HEALTH CARE REFORM BECOMES LAW
The Patient Protection and Affordable Care
Act (the “Act”, as amended) was recently signed into law. The
Act will affect nearly every individual and business in the U.S.
The Act generally requires most
individuals to have at least a minimum level of essential health
care coverage (or imposes penalties on individuals who fail to
do so). Under the new law, lower income individuals (with income
up to 400% of the poverty level) may be entitled to receive tax
credits and cost-sharing reductions to help pay for the
The Act also contains numerous provisions
Employer Shared Responsibility. While the Act does
not require employers to provide minimum essential health
coverage to employees, it encourages them to do so by offering
penalties and incentives.
Employer Penalty. The new law exacts a penalty on larger
employers (at least 50 full-time or full-time equivalent
employees during the prior year) who fail to provide adequate
coverage. If the employer doesn’t offer minimum essential
coverage to employees and at least one employee receives a
premium tax credit or cost-sharing reduction, it will be
assessed a penalty of $2,000 per full-time employee per year.
The Act excludes the first 30 employees from the penalty.
For those employers offering coverage where
the coverage is “unaffordable” or where the coverage has an
“actuarial value” of less than 60% of the cost of benefits, a
penalty will apply if at least one employee receives a premium
tax credit or cost-sharing reduction. The penalty is the
lesser of $3,000 for
each employee receiving the credit or reduction
or $2,000 multiplied
times the total number of full-time employees. Employers with
fewer than 50 full-time employees are exempt from the penalty
SHOP Exchanges. The Act creates state-based exchanges
(known as Small Business Health Options Program, or “SHOP”,
Exchanges) through which small businesses (up to 100 full-time
employees) can buy health care insurance coverage for employees
(and possibly save money by doing so).
Employer Tax Credit. The Act offers small employers
(generally those with no more than 25 full time employees and
paying average annual wages of no more than $50,000 per
employee) that purchase health insurance coverage for employees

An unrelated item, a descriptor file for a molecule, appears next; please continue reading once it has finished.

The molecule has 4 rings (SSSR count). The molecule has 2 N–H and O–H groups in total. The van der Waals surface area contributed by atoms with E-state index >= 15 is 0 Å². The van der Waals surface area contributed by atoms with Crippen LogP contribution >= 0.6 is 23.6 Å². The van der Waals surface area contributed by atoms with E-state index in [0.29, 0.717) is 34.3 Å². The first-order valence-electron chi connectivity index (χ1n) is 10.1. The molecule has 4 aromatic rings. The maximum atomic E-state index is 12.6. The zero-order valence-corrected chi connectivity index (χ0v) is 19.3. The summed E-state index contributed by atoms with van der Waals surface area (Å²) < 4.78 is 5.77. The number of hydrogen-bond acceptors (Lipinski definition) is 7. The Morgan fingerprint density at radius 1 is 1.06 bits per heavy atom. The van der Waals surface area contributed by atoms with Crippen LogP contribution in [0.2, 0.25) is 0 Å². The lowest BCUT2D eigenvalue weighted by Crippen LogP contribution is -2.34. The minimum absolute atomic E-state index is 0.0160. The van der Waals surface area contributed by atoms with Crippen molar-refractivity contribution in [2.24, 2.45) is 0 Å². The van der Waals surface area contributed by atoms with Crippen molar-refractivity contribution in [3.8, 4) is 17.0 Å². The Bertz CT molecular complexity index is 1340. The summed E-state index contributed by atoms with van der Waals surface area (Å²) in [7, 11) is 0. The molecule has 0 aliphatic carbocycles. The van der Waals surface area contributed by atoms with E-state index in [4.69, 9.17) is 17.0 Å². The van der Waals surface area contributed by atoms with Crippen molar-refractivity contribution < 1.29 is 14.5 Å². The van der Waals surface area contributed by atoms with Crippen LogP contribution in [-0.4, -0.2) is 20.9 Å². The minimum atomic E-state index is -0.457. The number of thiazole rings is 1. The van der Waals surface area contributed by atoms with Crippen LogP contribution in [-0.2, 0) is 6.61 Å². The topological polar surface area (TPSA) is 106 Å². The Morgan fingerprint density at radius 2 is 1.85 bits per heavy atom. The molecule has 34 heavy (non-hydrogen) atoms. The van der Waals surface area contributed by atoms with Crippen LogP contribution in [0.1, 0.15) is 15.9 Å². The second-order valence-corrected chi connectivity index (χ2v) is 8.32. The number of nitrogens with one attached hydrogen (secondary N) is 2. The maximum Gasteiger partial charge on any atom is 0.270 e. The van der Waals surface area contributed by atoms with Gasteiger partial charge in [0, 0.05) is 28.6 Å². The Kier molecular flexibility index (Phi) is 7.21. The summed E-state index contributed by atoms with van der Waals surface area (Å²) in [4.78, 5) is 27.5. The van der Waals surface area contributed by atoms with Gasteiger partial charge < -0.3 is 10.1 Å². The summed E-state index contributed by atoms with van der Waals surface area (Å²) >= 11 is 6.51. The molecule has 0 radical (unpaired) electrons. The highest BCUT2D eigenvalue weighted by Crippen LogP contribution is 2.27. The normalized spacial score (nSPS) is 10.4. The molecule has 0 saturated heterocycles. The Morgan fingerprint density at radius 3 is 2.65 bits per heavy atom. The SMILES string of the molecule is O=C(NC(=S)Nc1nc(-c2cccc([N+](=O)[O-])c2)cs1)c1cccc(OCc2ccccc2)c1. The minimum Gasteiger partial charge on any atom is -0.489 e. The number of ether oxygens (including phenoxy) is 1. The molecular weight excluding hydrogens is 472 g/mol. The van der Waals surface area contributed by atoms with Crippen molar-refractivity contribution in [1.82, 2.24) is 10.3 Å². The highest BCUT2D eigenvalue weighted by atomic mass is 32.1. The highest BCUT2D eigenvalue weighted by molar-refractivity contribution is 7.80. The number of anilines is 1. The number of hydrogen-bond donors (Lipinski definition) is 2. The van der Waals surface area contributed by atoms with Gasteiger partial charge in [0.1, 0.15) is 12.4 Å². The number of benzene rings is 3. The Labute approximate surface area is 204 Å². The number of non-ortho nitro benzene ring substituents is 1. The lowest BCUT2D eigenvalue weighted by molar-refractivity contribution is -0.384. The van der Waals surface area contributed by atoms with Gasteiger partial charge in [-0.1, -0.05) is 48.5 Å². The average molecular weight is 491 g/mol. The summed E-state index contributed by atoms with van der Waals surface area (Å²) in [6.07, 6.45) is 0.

a sliding-scale income-tax credit to help them pay for the plan.
Choice Vouchers. Employers that offer coverage to their
employees will be required to provide a “Free Choice Voucher” to
certain employees whose income is not more than 400% of the
federal poverty level under specified circumstances. The voucher
is generally equal to an amount the employer would have paid to
cover the employee under the employer’s plan.
Coverage. The Act allows personal or employer-provided
health benefit coverage existing at the time of enactment to
stay in place under a “grandfather” provision. The Act considers
the grandfathered coverage to meet the law’s individual coverage
mandate, if certain requirements are met.
The Act imposes Medicare tax increases on
higher income taxpayers.
Medicare Tax on Earnings. Individual taxpayers who earn more
than $200,000 a year, married taxpayers filing jointly who earn
more than $250,000, and married taxpayers filing separately who
earn more than $125,000 will have to pay an additional Medicare
tax equal to .9% of their wages over the relevant threshold
amount for their filing status. Self-employed individuals will
be liable for an additional
tax of .9% on self-employment income over certain thresholds. The
additional self-employment tax is not deductible.
Surtax on Investment Income. A 3.8% surtax will be imposed
on the investment income of higher income individuals, estates,
and trusts. For individuals, the tax is equal to 3.8% of the
lesser of (1) net
investment income for the year or (2) the amount by which
modified adjusted gross income exceeds the annual threshold
amounts specified above for the additional Medicare tax on
earnings. The thresholds are not inflation-adjusted. The 3.8%
surtax does not apply
to qualified retirement plan and individual retirement account
The new law contains many more provisions
that may affect you and your business. The good news is that,
while some provisions of the Act take effect in 2010, most of
the employer provisions go into effect later this decade. We
would be happy to consult with you on what the new law means to
you —today and tomorrow. Please let us know if we can be of